infected linode -> vmware & anti-virus that caught my in-the-wild (ITW) malware
MOVED to/MAINTAINED @: https://cryp7.net/2015/infected-linode2vmware-and-AV-that-caught-my-ITW-malware/
tl;dr: Get a Kaspersky free trial. If it doesn’t slow down your system and you can live with broken exceptions (e.g. don’t scan your malware research directory) buy it immediately! Else, get a trial of ESET and purchase it at the end of said trial.
recently (ok november of last year; so relatively recently ;) i had a linode that was infected by malware. i was first alerted by the excessive amount of egress traffic being used on my account; however after missing the email notification(s), and therefore exhausting my monthly transfer limit, linode’s NOC (SOC?) shutdown my instance. no fault to them; that’s exactly what i would’ve done as well. after contacting support and having a very helpful, responsive, and friendly conversation i was able to gain access to the halted instance.
this is when i learned two very important lessons.
first, i used this incident as an opportunity to (finally!) learn how to migrate a linode to a vm, but more generically dd via ssh. My notes are as follows:
- create a new virtual machine based on your linode specs (i used vmware fusion pro to create a new vm with 1GB RAM, 24GB disk NOT split into multiple files; not sure this is needed, but AWS import made this a habit)
- boot into rescue disc (i used the latest kali iso)
- ssh user@A.B.C.D “dd if=/dev/xvda “ | dd of=/dev/sda (ok so i didn’t actually test this cli. instead i followed their docs, [ref: https://www.linode.com/docs/migrate-to-linode/disk-images/copying-a-disk-image-over-ssh] copied to an image file first, (WHICH TOOK FOREVER!) and then i had to copy [again!] all 24GB to the new vm created in step1. hopefully the above works and saves me [and you!] some time in the future :)
- mount /dev/sda /mnt
- for i in /dev /dev/pts /proc /sys /run; do mount -B $i /mnt$i; done
- chroot /mnt
- update /etc/resolv.conf (i used 18.104.22.168 and 22.214.171.124; which it turned out so did the malware! N.B. DNS is often overlooked, so be careful and don’t forget you have your local ISP; not to mention OpenDNS, etc.)
- yum install kernel grub2 (I was using CentOS; adjust for your package manager)
- grub2-mkconfig -o /boot/grub2/grub.cfg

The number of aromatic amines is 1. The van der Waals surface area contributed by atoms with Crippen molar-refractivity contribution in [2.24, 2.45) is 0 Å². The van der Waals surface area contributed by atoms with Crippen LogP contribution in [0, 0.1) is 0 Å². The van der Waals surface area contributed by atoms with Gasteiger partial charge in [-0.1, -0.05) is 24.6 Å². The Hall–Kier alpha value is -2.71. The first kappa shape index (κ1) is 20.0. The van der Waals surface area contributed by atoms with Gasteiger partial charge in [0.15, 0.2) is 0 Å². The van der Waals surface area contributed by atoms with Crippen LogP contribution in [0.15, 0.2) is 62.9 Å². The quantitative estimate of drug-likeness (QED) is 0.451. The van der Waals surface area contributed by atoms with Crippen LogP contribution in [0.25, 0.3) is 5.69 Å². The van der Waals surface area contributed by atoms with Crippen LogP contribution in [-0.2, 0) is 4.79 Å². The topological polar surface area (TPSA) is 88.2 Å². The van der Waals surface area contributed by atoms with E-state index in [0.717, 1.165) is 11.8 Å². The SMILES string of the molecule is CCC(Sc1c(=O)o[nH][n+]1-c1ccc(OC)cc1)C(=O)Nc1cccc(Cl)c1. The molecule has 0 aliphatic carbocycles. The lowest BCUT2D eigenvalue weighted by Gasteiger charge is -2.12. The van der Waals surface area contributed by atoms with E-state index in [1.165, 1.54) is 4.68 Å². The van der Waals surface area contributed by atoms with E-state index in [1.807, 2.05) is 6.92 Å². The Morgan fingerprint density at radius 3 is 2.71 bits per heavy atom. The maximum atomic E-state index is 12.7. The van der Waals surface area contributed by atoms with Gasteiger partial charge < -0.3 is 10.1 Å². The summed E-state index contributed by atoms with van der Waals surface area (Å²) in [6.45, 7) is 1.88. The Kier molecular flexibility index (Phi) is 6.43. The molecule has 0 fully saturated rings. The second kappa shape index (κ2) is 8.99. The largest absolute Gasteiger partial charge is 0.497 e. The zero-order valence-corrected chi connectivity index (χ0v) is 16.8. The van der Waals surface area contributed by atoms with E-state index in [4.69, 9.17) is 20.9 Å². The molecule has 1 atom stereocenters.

- install grub
grub2-install --boot-directory=/boot /dev/sda --force
This allowed me to get a local infected vm for further research. Luckily (for me ;) the malcode persisted and I immediately started seeing a large stream of outbound traffic (don’t forget to use bridged networking in your test lab/cyber range [or not as the case may be ;]). Further, it seemed to be a different host from before which told me it was highly likely the malcode had checked into C2.
ok, so the hunt is on to find out what process. a quick look through netstat showed that ls was sending udp traffic. clearly; not normal. further, by inspecting /proc i quickly found the malcode in /boot. after copying what looked like a mktemp(3) filename off and checking it on virustotal.com i found a couple of shocking revelations…which brings me to the second lesson/teaching moment for this exercise.
anti-virus software is not only ALIVE AND WELL; there is very little AV that _actually_ catches ITW malcode! ok, so this isn’t a shocking revelation in and of itself; nor is it surprising which vendors caught this trojan: basically the same players we’ve all seen recommended time and time again
however, the surprise (for me at least) came ~2mo later when i re-analyzed
so the real story here is that only ~26% of vendors caught a known trojan 2+ months after it was publicly disclosed to exist! further, some of them are just re-bundles of the original 6 that have been “tuned” for performance.
my take away’s from all this:
- dd via ssh — very cool!
- Kaspersky and ESET NOD32 are quantified as #1 and #2 in my book for endpoint protection.
- The little guy is exposed, can, and will be attacked; even on modern, monitored platforms.
- Castle theory is dead; long live the castle mentality!
- Defense in Depth is more relevant than ever. (Embrace a more modern protection methodology/approach such as immunology or policing.)
- Use a SIEM framework/solution; if possible.
-183r space cowboy